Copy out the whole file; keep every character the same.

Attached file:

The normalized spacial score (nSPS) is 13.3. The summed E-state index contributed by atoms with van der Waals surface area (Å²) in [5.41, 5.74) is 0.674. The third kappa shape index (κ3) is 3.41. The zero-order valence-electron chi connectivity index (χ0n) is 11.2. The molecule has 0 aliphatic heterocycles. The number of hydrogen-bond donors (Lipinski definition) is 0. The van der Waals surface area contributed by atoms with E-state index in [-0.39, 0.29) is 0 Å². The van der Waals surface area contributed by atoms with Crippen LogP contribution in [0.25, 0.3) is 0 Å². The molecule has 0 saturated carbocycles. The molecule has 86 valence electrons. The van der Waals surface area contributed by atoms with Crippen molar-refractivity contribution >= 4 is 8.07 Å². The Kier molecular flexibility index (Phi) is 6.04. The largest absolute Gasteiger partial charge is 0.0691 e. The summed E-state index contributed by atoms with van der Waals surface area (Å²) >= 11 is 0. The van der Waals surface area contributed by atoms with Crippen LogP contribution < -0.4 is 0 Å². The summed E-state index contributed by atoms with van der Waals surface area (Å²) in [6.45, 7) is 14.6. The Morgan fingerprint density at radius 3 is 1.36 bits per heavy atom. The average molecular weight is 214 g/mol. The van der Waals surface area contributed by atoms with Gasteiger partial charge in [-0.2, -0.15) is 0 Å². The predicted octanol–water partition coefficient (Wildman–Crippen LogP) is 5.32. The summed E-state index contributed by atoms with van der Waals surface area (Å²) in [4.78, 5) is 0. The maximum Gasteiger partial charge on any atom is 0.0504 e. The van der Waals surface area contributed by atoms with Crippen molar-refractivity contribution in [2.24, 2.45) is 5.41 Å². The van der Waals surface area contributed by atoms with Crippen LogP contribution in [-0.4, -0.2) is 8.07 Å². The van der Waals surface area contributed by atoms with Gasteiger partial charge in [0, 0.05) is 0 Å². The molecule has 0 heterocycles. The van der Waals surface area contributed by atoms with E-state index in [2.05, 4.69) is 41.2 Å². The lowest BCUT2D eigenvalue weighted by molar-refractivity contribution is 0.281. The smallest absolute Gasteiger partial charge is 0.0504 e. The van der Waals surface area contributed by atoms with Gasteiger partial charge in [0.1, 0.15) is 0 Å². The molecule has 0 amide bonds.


The normalized spacial score (nSPS) is 13.3. The summed E-state index contributed by atoms with van der Waals surface area (Å²) in [5.41, 5.74) is 0.674. The third kappa shape index (κ3) is 3.41. The zero-order valence-electron chi connectivity index (χ0n) is 11.2. The molecule has 0 aliphatic heterocycles. The number of hydrogen-bond donors (Lipinski definition) is 0. The van der Waals surface area contributed by atoms with E-state index in [-0.39, 0.29) is 0 Å². The van der Waals surface area contributed by atoms with Crippen LogP contribution in [0.25, 0.3) is 0 Å². The molecule has 0 saturated carbocycles. The molecule has 86 valence electrons. The van der Waals surface area contributed by atoms with Crippen molar-refractivity contribution >= 4 is 8.07 Å². The Kier molecular flexibility index (Phi) is 6.04. The largest absolute Gasteiger partial charge is 0.0691 e. The summed E-state index contributed by atoms with van der Waals surface area (Å²) >= 11 is 0. The van der Waals surface area contributed by atoms with Crippen LogP contribution < -0.4 is 0 Å². The summed E-state index contributed by atoms with van der Waals surface area (Å²) in [6.45, 7) is 14.6. The Morgan fingerprint density at radius 3 is 1.36 bits per heavy atom. The average molecular weight is 214 g/mol. The van der Waals surface area contributed by atoms with Gasteiger partial charge in [-0.2, -0.15) is 0 Å². The predicted octanol–water partition coefficient (Wildman–Crippen LogP) is 5.32. The summed E-state index contributed by atoms with van der Waals surface area (Å²) in [4.78, 5) is 0. The maximum Gasteiger partial charge on any atom is 0.0504 e. The van der Waals surface area contributed by atoms with Crippen molar-refractivity contribution in [2.24, 2.45) is 5.41 Å². The van der Waals surface area contributed by atoms with Crippen LogP contribution in [-0.4, -0.2) is 8.07 Å². The van der Waals surface area contributed by atoms with Gasteiger partial charge in [0, 0.05) is 0 Å². The molecule has 0 heterocycles. The van der Waals surface area contributed by atoms with E-state index in [2.05, 4.69) is 41.2 Å². The lowest BCUT2D eigenvalue weighted by molar-refractivity contribution is 0.281. The smallest absolute Gasteiger partial charge is 0.0504 e. The van der Waals surface area contributed by atoms with Gasteiger partial charge in [0.1, 0.15) is 0 Å². The molecule has 0 amide bonds.